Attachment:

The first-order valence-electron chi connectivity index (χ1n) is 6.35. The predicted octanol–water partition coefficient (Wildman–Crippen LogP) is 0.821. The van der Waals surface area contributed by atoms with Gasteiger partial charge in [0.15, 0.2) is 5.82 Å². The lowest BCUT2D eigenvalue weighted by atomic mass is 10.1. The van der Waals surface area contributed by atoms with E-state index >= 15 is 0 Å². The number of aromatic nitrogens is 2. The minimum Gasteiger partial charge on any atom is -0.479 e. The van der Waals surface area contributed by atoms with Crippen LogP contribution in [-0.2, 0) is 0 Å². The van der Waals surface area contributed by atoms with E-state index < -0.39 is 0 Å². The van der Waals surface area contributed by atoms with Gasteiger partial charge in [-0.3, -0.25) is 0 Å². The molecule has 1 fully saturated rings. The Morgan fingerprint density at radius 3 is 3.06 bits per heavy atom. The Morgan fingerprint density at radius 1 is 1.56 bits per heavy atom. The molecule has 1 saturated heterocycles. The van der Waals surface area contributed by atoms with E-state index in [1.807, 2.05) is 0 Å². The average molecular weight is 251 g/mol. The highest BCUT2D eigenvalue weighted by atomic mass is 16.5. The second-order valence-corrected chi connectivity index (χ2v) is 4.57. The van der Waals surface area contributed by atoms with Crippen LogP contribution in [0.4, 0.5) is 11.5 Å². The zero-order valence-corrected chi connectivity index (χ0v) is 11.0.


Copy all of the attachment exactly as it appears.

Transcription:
The first-order valence-electron chi connectivity index (χ1n) is 6.35. The predicted octanol–water partition coefficient (Wildman–Crippen LogP) is 0.821. The van der Waals surface area contributed by atoms with Gasteiger partial charge in [0.15, 0.2) is 5.82 Å². The lowest BCUT2D eigenvalue weighted by atomic mass is 10.1. The van der Waals surface area contributed by atoms with E-state index >= 15 is 0 Å². The number of aromatic nitrogens is 2. The minimum Gasteiger partial charge on any atom is -0.479 e. The van der Waals surface area contributed by atoms with Crippen LogP contribution in [-0.2, 0) is 0 Å². The van der Waals surface area contributed by atoms with E-state index < -0.39 is 0 Å². The van der Waals surface area contributed by atoms with Gasteiger partial charge in [-0.3, -0.25) is 0 Å². The molecule has 1 fully saturated rings. The Morgan fingerprint density at radius 3 is 3.06 bits per heavy atom. The Morgan fingerprint density at radius 1 is 1.56 bits per heavy atom. The molecule has 1 saturated heterocycles. The van der Waals surface area contributed by atoms with E-state index in [1.807, 2.05) is 0 Å². The average molecular weight is 251 g/mol. The highest BCUT2D eigenvalue weighted by atomic mass is 16.5. The second-order valence-corrected chi connectivity index (χ2v) is 4.57. The van der Waals surface area contributed by atoms with Crippen LogP contribution in [0.4, 0.5) is 11.5 Å². The zero-order valence-corrected chi connectivity index (χ0v) is 11.0.